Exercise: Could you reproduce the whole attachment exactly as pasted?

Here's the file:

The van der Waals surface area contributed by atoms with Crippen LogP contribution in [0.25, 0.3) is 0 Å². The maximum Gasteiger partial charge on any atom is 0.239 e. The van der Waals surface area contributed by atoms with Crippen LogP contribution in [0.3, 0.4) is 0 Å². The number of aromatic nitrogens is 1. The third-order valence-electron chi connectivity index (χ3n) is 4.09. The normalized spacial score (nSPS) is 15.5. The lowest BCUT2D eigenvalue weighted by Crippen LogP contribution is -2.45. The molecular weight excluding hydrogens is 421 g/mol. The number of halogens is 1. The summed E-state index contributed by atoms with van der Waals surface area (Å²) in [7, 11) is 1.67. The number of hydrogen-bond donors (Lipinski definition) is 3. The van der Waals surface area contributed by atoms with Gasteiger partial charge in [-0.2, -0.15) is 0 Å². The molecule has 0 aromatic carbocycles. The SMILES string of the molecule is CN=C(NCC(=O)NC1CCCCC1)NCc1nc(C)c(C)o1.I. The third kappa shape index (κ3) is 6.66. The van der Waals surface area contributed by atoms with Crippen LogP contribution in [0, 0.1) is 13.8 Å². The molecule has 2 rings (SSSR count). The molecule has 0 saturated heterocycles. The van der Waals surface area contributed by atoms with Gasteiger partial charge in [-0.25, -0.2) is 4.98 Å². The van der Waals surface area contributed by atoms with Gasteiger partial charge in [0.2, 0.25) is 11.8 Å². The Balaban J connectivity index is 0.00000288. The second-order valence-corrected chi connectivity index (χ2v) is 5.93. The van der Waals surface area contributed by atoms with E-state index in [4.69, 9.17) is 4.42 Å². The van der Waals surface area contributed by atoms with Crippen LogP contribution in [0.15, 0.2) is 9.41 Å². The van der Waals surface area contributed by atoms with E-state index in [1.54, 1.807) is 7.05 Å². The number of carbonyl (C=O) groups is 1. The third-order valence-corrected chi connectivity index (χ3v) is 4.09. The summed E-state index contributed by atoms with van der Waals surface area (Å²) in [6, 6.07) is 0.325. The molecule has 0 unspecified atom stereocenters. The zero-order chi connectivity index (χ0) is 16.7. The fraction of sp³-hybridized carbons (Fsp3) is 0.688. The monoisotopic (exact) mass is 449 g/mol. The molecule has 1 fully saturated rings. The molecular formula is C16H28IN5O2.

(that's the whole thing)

The van der Waals surface area contributed by atoms with Crippen LogP contribution in [0.25, 0.3) is 0 Å². The maximum Gasteiger partial charge on any atom is 0.239 e. The van der Waals surface area contributed by atoms with Crippen LogP contribution in [0.3, 0.4) is 0 Å². The number of aromatic nitrogens is 1. The third-order valence-electron chi connectivity index (χ3n) is 4.09. The normalized spacial score (nSPS) is 15.5. The lowest BCUT2D eigenvalue weighted by Crippen LogP contribution is -2.45. The molecular weight excluding hydrogens is 421 g/mol. The number of halogens is 1. The summed E-state index contributed by atoms with van der Waals surface area (Å²) in [7, 11) is 1.67. The number of hydrogen-bond donors (Lipinski definition) is 3. The van der Waals surface area contributed by atoms with Gasteiger partial charge in [-0.2, -0.15) is 0 Å². The molecule has 0 aromatic carbocycles. The SMILES string of the molecule is CN=C(NCC(=O)NC1CCCCC1)NCc1nc(C)c(C)o1.I. The third kappa shape index (κ3) is 6.66. The van der Waals surface area contributed by atoms with Crippen LogP contribution in [0, 0.1) is 13.8 Å². The molecule has 2 rings (SSSR count). The molecule has 0 saturated heterocycles. The van der Waals surface area contributed by atoms with Gasteiger partial charge in [-0.25, -0.2) is 4.98 Å². The van der Waals surface area contributed by atoms with Gasteiger partial charge in [0.2, 0.25) is 11.8 Å². The Balaban J connectivity index is 0.00000288. The second-order valence-corrected chi connectivity index (χ2v) is 5.93. The van der Waals surface area contributed by atoms with E-state index in [4.69, 9.17) is 4.42 Å². The van der Waals surface area contributed by atoms with Crippen LogP contribution in [0.15, 0.2) is 9.41 Å². The van der Waals surface area contributed by atoms with E-state index in [1.54, 1.807) is 7.05 Å². The number of carbonyl (C=O) groups is 1. The third-order valence-corrected chi connectivity index (χ3v) is 4.09. The summed E-state index contributed by atoms with van der Waals surface area (Å²) in [6, 6.07) is 0.325. The molecule has 0 unspecified atom stereocenters. The zero-order chi connectivity index (χ0) is 16.7. The fraction of sp³-hybridized carbons (Fsp3) is 0.688. The monoisotopic (exact) mass is 449 g/mol. The molecule has 1 fully saturated rings. The molecular formula is C16H28IN5O2.